Given its observational nature, our study cannot prove causality. Similar to other observational studies, it is difficult to rule out residual confounding, despite careful control for potential confounders in the analyses. However, our results were generally consistent with those from randomized clinical trials on diet and blood lipids and cardiovascular risk. In addition, measurement errors are inevitable in estimates of food and nutrient intakes. However, our adjustment for energy intake and use of prospectively collected, cumulatively averaged intake reduced the magnitude of measurement errors (26). In addition, we could not make finer distinctions between subtypes of CHD (e.g., ST-segment elevation MI), which would require electrocardiographic data that were not collected in the cohorts. Such subtypes may be relevant to the present hypothesis, and future research in this area is warranted. Although our cohorts benefitted from their homogeneity in terms of internal validity, the associations that we observed in this population may not be generalizable to more diverse populations. The strengths of the present study include its large sample size, high rates of long-term follow-up, and detailed, repeated assessments of diet and lifestyle. The consistent findings across 2 cohorts demonstrate the robustness of the results. All participants were health professionals, minimizing potential confounding by educational attainment or differential access to health care. In addition, the FFQs used in these studies were validated against multiple weighed diet records and biochemical markers.
Our data suggest that replacing SFAs with PUFAs, MUFAs, or carbohydrates from whole grains is associated with a lower CHD risk. We further observed that replacing carbohydrates from refined starches/added sugars with PUFAs or carbohydrates from whole grains was associated with a lower risk of CHD. Our observations, together with evidence from previous studies, indicate that evidence-based, population-level and individual-level recommendations to reduce SFA consumption should specify replacing SFAs with unsaturated fats and/or high-quality carbohydrates.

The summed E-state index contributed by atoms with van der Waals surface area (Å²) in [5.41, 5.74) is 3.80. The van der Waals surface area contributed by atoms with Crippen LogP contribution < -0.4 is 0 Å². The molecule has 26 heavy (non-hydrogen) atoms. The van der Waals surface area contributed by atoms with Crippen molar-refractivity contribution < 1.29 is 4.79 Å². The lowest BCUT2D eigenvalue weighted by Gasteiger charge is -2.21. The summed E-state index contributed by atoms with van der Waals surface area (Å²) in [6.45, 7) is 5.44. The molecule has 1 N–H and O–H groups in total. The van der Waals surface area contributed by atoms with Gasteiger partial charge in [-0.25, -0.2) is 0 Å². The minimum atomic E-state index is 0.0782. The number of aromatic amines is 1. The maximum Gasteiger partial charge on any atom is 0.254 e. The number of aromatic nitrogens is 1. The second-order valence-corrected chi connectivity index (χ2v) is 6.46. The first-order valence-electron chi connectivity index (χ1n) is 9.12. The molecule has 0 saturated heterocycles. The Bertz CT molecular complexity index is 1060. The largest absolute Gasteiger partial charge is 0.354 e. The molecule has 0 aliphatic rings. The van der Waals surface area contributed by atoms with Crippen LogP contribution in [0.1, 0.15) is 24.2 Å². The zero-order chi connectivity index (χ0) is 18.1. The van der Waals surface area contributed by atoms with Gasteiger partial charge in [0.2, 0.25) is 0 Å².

COMPETENCY IN PATIENT CARE: Guiding individuals toward healthy dietary choices as they work to reduce their saturated fat intake should specify their replacement with PUFAs or MUFAs or high-quality carbohydrates.
TRANSLATIONAL OUTLOOK: Further individual-level and population-level research is needed to optimize dietary scoring schemes and optimal substitution ratios to replace saturated fats with unsaturated fats, carbohydrates, and other food components.
The cohorts were supported by grants UM1 CA186107, R01 HL034594, R01 HL35464, R01 HL60712, and UM1 CA167552 from the National Institutes of Health. Dr. Hu has received honoraria from the Hass Avocado Board for participating in an academic symposium; and grant support from Metagenics and the California Walnut Commission. All other authors have reported that they have no relationships relevant to the contents of this paper to disclose. Drs. Li and Hruby contributed equally to this paper.
- Abbreviations and Acronyms
- coronary heart disease
- confidence interval
- food frequency questionnaire
- glycemic index
- hazard ratio
- myocardial infarction
- monounsaturated fatty acid
- polyunsaturated fatty acid
- saturated fatty acid
- Received April 27, 2015.
- Revision received June 10, 2015.
- Accepted July 7, 2015.
- American College of Cardiology Foundation
- Jakobsen M.U.,
- O'Reilly E.J.,
- Heitmann B.L.,
- et al.
- Barclay A.W.,
- Petocz P.,
- McMillan-Price J.,
- et al.
- Liu S.,
- Willett W.C.,
- Stampfer M.J.,
- et al.
- Bhupathiraju S.N.,
- Tobias D.K.,
- Malik V.S.,
- et al.
- Jakobsen M.U.,
- Dethlefsen C.,
- Joensen A.M.,
- et al.
- Rose G.A.,
- Blackburn H.,
- Gillum R.F.,
- et al.
- Stampfer M.J.,
- Willett W.C.,
- Speizer F.E.,
- et al.
- U.S. Department of Agriculture
- Willett W.
- London S.J.,
- Sacks F.M.,
- Caesar J.,
- et al.
- Jenkins D.J.,
- Wolever T.M.,
- Taylor R.H.,
- et al.
- Bhupathiraju S.N.,
- Wedick N.M.,
- Pan A.,
- et al.
- Hu F.B.,
- Stampfer M.J.,
- Rimm E.,
- et al.
- U.S. Department of Agriculture, U.S. Department of Health and Human Services
- Mensink R.P.,
- Zock P.L.,
- Kester A.D.,
- et al.
- Willett W.,
- Stampfer M.J.